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Larry K. Hampton, PhD

Larry K. Hampton, PhD

Team Lead, Quality Operations, Pfizer Global Services


Master of Science in Organizational Dynamics, University of Pennsylvania ’21
Doctor of Philosophy in Science Education, University of Georgia ‘17
Master of Science in Chemistry, Clark Atlanta University ‘90
Bachelor of Science in Chemistry, Xavier University ‘85

Larry Hampton had taken five or six Organizational Dynamics courses at Penn when he took a hiatus in 1999 to focus on a cross-country move, a new job, and his family. By the time he returned in 2018 to complete the Master of Science in Organizational Dynamics, he had a PhD in science education and a management role at a major pharmaceutical company, combining his lifelong interests in chemistry and leadership.

So why come back to finish the master’s degree? “It’s always been on my bucket list,” laughs Larry. It helped that his previously completed courses still counted toward his degree, so he wouldn’t be starting over. It also helped that the Organizational Dynamics program team was supportive in helping him realize his academic goals. More importantly, however, is that Larry recognized a cultural shift in corporate attitudes toward leadership. “The degree is something that I started when I was very early in my career. What I intended to do with this degree 20 years ago is not what I'm going to do with it now,” reflects Larry. “Back then we didn't really talk about teams. We talked about how you as an individual can conquer the world. Now, we're talking about how you have to work together in a group of people. How do you inspire your colleagues? How do you develop stronger working teams?”

When he first returned to the program, Larry enrolled in an eclectic selection of courses that were available on weekends, when he could commute from Michigan to Philadelphia. Still, he was able to put course concepts to work immediately; for example, a course titled Leading Emergence: Creating Adaptive Space in Response to Complex Challenges introduced him to the vocabulary and discourse around the concept of adaptive space. “Adaptive space is about how we disrupt something, change it, turn it on its head. This mindset allowed me to approach my department’s auditing program in a way that completely disrupted it,” Larry explains.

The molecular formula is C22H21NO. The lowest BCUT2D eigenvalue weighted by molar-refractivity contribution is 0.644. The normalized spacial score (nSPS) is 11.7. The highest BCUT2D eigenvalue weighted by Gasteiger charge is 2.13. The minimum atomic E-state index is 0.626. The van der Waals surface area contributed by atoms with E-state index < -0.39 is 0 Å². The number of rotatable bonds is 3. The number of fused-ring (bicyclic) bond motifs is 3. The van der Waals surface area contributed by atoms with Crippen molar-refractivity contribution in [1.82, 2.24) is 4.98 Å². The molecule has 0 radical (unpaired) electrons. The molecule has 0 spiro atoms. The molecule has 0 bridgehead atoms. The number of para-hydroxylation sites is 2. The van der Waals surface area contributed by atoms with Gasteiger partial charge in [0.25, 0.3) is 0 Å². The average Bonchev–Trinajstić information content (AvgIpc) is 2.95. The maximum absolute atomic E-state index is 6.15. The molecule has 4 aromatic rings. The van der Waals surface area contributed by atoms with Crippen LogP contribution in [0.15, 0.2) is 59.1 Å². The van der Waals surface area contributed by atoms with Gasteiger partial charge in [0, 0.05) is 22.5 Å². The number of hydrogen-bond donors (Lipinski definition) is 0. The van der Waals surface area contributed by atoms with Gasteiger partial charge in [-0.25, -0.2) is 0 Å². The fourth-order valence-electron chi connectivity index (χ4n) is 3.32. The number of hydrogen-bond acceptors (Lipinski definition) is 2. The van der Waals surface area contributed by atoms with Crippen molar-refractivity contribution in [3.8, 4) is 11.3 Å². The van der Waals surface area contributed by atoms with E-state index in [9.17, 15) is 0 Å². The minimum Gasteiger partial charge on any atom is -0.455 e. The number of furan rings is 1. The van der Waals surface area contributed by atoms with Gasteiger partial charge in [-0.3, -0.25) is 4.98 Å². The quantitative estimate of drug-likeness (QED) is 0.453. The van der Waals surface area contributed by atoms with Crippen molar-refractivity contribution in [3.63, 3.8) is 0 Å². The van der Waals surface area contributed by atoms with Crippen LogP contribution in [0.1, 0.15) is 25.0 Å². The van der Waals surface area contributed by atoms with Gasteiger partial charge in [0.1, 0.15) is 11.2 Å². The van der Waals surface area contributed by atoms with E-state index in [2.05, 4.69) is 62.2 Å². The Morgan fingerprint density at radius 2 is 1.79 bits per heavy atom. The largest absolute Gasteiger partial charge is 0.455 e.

As a manager and team lead for Pfizer's quality operations, Larry observed the tremendous amount of time and space their auditing paperwork required, so he advocated for a pivot to digital processes. “We had some lessons to learn, but we worked out the problems with doing a digital audit—and that was at a time when we really did not have to,” he recalls. Transitioning to digital auditing turned out to be a prescient move: when it became necessary to shift to remote and digital work during the pandemic, Larry’s team was ready. “That’s the essence of what the program is,” he says. “We’re not looking at esoteric problems. We have real-world issues that we merge all these different talents to try to resolve.”

The pandemic also meant that Organizational Dynamics courses shifted to remote learning. No longer restricted to weekend schedules, Larry could finish his final terms with courses relevant to his academic interests in action research and agile leadership. Although he missed the spontaneity of interacting with classmates on campus, he appreciated the convenience of remote collaboration on projects with peers, who logged on from all over the world. “From a career perspective, interacting with the professors as well as others will benefit you outside of the class content,” he says. “You build relationships. You have this space where you can bounce ideas. It’s a space that allows you to solve some really challenging career and personal challenges.”

Now that Larry has crossed the Organizational Dynamics degree off his bucket list, he looks forward to deepening and improving his leadership role at Pfizer. “I’ve done pretty well for myself in my career,” he says. “Now, it's about what pleases me and makes me happy in my career path.” This year, in addition to his quality operations role Larry was selected to implement and run a trial program to help company operators and technicians position themselves to advance into supervisory or leadership roles—and, in the process, to work toward the organization’s diversity initiative. It’s a departure from Larry’s primary role in audits and inspections, and he attributes his additional responsibilities to the breadth of his professional and educational experience. “I’m confident that part of the reason I was selected was because of my background at Penn and my work as an adjunct faculty member at various universities throughout my career.”

“There are countless other leadership programs and degrees out there,” adds Larry. “But I’ve valued the outstanding faculty, the student interactions, and what I’ve gotten here far more, and that is the primary reason that I came back.”


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Derek Newberry is a lecturer at Penn and a leadership development consultant in the areas of interpersonal communication, collaboration and corporate culture.